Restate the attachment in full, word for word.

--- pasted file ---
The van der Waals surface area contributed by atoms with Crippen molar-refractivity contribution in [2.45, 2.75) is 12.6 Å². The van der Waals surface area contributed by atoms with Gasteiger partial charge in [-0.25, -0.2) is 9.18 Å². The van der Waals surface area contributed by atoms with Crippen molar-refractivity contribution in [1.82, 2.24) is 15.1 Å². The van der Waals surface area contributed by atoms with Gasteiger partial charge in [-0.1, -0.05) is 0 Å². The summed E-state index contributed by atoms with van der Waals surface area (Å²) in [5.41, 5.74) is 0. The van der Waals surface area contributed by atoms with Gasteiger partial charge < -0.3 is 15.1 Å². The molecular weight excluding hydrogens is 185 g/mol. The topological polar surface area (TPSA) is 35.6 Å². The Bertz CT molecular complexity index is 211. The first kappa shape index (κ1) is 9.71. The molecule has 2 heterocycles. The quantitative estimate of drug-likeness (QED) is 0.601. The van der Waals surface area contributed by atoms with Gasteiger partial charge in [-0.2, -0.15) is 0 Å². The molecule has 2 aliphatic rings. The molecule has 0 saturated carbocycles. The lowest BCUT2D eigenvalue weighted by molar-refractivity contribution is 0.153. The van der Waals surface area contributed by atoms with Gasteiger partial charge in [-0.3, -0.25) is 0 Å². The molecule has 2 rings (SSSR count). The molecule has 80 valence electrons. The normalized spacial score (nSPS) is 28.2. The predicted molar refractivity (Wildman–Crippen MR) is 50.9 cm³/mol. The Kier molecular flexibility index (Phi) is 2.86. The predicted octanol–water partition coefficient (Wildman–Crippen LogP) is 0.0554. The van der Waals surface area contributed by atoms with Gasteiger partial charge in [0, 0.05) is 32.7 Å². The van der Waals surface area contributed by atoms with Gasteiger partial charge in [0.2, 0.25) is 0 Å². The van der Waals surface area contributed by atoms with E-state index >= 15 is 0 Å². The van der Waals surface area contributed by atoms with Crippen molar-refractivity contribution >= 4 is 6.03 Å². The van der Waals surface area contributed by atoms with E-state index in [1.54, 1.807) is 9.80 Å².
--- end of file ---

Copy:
The van der Waals surface area contributed by atoms with Crippen molar-refractivity contribution in [2.45, 2.75) is 12.6 Å². The van der Waals surface area contributed by atoms with Gasteiger partial charge in [-0.25, -0.2) is 9.18 Å². The van der Waals surface area contributed by atoms with Crippen molar-refractivity contribution in [1.82, 2.24) is 15.1 Å². The van der Waals surface area contributed by atoms with Gasteiger partial charge in [-0.1, -0.05) is 0 Å². The summed E-state index contributed by atoms with van der Waals surface area (Å²) in [5.41, 5.74) is 0. The van der Waals surface area contributed by atoms with Gasteiger partial charge < -0.3 is 15.1 Å². The molecular weight excluding hydrogens is 185 g/mol. The topological polar surface area (TPSA) is 35.6 Å². The Bertz CT molecular complexity index is 211. The first kappa shape index (κ1) is 9.71. The molecule has 2 heterocycles. The quantitative estimate of drug-likeness (QED) is 0.601. The van der Waals surface area contributed by atoms with Gasteiger partial charge in [-0.2, -0.15) is 0 Å². The molecule has 2 aliphatic rings. The molecule has 0 saturated carbocycles. The lowest BCUT2D eigenvalue weighted by molar-refractivity contribution is 0.153. The van der Waals surface area contributed by atoms with Gasteiger partial charge in [-0.3, -0.25) is 0 Å². The molecule has 2 rings (SSSR count). The molecule has 80 valence electrons. The normalized spacial score (nSPS) is 28.2. The predicted molar refractivity (Wildman–Crippen MR) is 50.9 cm³/mol. The Kier molecular flexibility index (Phi) is 2.86. The predicted octanol–water partition coefficient (Wildman–Crippen LogP) is 0.0554. The van der Waals surface area contributed by atoms with Gasteiger partial charge in [0, 0.05) is 32.7 Å². The van der Waals surface area contributed by atoms with Gasteiger partial charge in [0.2, 0.25) is 0 Å². The van der Waals surface area contributed by atoms with E-state index >= 15 is 0 Å². The van der Waals surface area contributed by atoms with Crippen molar-refractivity contribution >= 4 is 6.03 Å². The van der Waals surface area contributed by atoms with E-state index in [1.54, 1.807) is 9.80 Å².